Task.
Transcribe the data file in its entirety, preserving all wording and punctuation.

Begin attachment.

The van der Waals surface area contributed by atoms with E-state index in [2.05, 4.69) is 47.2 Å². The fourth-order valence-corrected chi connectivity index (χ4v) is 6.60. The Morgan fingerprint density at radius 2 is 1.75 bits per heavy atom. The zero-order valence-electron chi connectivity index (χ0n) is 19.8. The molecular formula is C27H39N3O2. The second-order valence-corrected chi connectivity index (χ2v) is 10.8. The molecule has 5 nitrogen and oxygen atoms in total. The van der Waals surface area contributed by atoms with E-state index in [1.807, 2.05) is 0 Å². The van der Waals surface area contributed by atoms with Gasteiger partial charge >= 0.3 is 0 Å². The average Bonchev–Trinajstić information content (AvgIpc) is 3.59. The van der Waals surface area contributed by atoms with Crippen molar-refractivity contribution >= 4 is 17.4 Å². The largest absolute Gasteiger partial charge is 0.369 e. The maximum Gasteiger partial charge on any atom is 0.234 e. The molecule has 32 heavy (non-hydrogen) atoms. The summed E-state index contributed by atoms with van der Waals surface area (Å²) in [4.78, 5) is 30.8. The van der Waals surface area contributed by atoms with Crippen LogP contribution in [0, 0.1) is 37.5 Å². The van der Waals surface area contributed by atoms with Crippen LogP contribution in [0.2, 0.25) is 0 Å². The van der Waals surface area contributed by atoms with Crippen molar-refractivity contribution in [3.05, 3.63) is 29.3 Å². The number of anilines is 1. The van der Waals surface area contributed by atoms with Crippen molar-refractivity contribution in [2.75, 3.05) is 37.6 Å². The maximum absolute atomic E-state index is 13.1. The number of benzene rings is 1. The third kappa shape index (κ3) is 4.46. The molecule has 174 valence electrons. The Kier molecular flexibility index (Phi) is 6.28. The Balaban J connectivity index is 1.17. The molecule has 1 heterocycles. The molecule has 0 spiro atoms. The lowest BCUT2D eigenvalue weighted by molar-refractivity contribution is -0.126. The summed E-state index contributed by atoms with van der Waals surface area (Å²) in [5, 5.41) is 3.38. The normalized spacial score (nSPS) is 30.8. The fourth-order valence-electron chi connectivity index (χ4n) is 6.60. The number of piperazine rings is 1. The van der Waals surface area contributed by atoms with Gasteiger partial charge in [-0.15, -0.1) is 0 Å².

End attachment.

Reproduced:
The van der Waals surface area contributed by atoms with E-state index in [2.05, 4.69) is 47.2 Å². The fourth-order valence-corrected chi connectivity index (χ4v) is 6.60. The Morgan fingerprint density at radius 2 is 1.75 bits per heavy atom. The zero-order valence-electron chi connectivity index (χ0n) is 19.8. The molecular formula is C27H39N3O2. The second-order valence-corrected chi connectivity index (χ2v) is 10.8. The molecule has 5 nitrogen and oxygen atoms in total. The van der Waals surface area contributed by atoms with E-state index in [1.807, 2.05) is 0 Å². The van der Waals surface area contributed by atoms with Gasteiger partial charge >= 0.3 is 0 Å². The average Bonchev–Trinajstić information content (AvgIpc) is 3.59. The van der Waals surface area contributed by atoms with Crippen molar-refractivity contribution >= 4 is 17.4 Å². The largest absolute Gasteiger partial charge is 0.369 e. The maximum Gasteiger partial charge on any atom is 0.234 e. The molecule has 32 heavy (non-hydrogen) atoms. The summed E-state index contributed by atoms with van der Waals surface area (Å²) in [4.78, 5) is 30.8. The van der Waals surface area contributed by atoms with Crippen LogP contribution in [0, 0.1) is 37.5 Å². The van der Waals surface area contributed by atoms with Crippen LogP contribution in [0.2, 0.25) is 0 Å². The van der Waals surface area contributed by atoms with Crippen molar-refractivity contribution in [3.05, 3.63) is 29.3 Å². The number of anilines is 1. The van der Waals surface area contributed by atoms with Crippen molar-refractivity contribution in [2.75, 3.05) is 37.6 Å². The maximum absolute atomic E-state index is 13.1. The number of benzene rings is 1. The third kappa shape index (κ3) is 4.46. The molecule has 174 valence electrons. The Kier molecular flexibility index (Phi) is 6.28. The Balaban J connectivity index is 1.17. The molecule has 1 heterocycles. The molecule has 0 spiro atoms. The lowest BCUT2D eigenvalue weighted by molar-refractivity contribution is -0.126. The summed E-state index contributed by atoms with van der Waals surface area (Å²) in [5, 5.41) is 3.38. The normalized spacial score (nSPS) is 30.8. The fourth-order valence-electron chi connectivity index (χ4n) is 6.60. The number of piperazine rings is 1. The van der Waals surface area contributed by atoms with Gasteiger partial charge in [-0.15, -0.1) is 0 Å².